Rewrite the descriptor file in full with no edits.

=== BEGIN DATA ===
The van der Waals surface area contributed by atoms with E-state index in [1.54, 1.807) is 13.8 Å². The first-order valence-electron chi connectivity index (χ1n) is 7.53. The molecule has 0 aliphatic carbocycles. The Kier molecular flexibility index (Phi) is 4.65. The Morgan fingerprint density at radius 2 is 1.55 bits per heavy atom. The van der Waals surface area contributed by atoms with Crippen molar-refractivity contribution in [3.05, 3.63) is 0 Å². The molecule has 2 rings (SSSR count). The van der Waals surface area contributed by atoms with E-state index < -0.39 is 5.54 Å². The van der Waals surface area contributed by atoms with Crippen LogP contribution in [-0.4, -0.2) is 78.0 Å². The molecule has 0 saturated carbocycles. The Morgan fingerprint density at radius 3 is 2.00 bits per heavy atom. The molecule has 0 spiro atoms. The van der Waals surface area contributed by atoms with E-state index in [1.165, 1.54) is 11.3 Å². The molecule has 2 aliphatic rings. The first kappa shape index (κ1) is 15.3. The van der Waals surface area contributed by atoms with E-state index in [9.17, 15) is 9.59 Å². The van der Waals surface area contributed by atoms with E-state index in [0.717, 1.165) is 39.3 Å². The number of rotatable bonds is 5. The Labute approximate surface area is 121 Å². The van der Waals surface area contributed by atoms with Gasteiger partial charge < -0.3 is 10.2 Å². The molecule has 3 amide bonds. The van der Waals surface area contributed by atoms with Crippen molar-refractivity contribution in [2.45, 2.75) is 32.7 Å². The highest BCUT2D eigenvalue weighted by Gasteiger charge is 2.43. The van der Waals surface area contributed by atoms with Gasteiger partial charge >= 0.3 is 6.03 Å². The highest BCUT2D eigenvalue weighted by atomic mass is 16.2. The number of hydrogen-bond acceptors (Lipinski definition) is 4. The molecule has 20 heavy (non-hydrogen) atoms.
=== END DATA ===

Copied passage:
The van der Waals surface area contributed by atoms with E-state index in [1.54, 1.807) is 13.8 Å². The first-order valence-electron chi connectivity index (χ1n) is 7.53. The molecule has 0 aliphatic carbocycles. The Kier molecular flexibility index (Phi) is 4.65. The Morgan fingerprint density at radius 2 is 1.55 bits per heavy atom. The van der Waals surface area contributed by atoms with Crippen molar-refractivity contribution in [3.05, 3.63) is 0 Å². The molecule has 2 rings (SSSR count). The van der Waals surface area contributed by atoms with E-state index < -0.39 is 5.54 Å². The van der Waals surface area contributed by atoms with Crippen LogP contribution in [-0.4, -0.2) is 78.0 Å². The molecule has 0 saturated carbocycles. The Morgan fingerprint density at radius 3 is 2.00 bits per heavy atom. The molecule has 0 spiro atoms. The van der Waals surface area contributed by atoms with E-state index in [1.165, 1.54) is 11.3 Å². The molecule has 2 aliphatic rings. The first kappa shape index (κ1) is 15.3. The van der Waals surface area contributed by atoms with E-state index in [9.17, 15) is 9.59 Å². The van der Waals surface area contributed by atoms with E-state index in [0.717, 1.165) is 39.3 Å². The number of rotatable bonds is 5. The Labute approximate surface area is 121 Å². The van der Waals surface area contributed by atoms with Gasteiger partial charge < -0.3 is 10.2 Å². The molecule has 3 amide bonds. The van der Waals surface area contributed by atoms with Crippen molar-refractivity contribution in [2.45, 2.75) is 32.7 Å². The highest BCUT2D eigenvalue weighted by Gasteiger charge is 2.43. The van der Waals surface area contributed by atoms with Gasteiger partial charge >= 0.3 is 6.03 Å². The highest BCUT2D eigenvalue weighted by atomic mass is 16.2. The number of hydrogen-bond acceptors (Lipinski definition) is 4. The molecule has 20 heavy (non-hydrogen) atoms.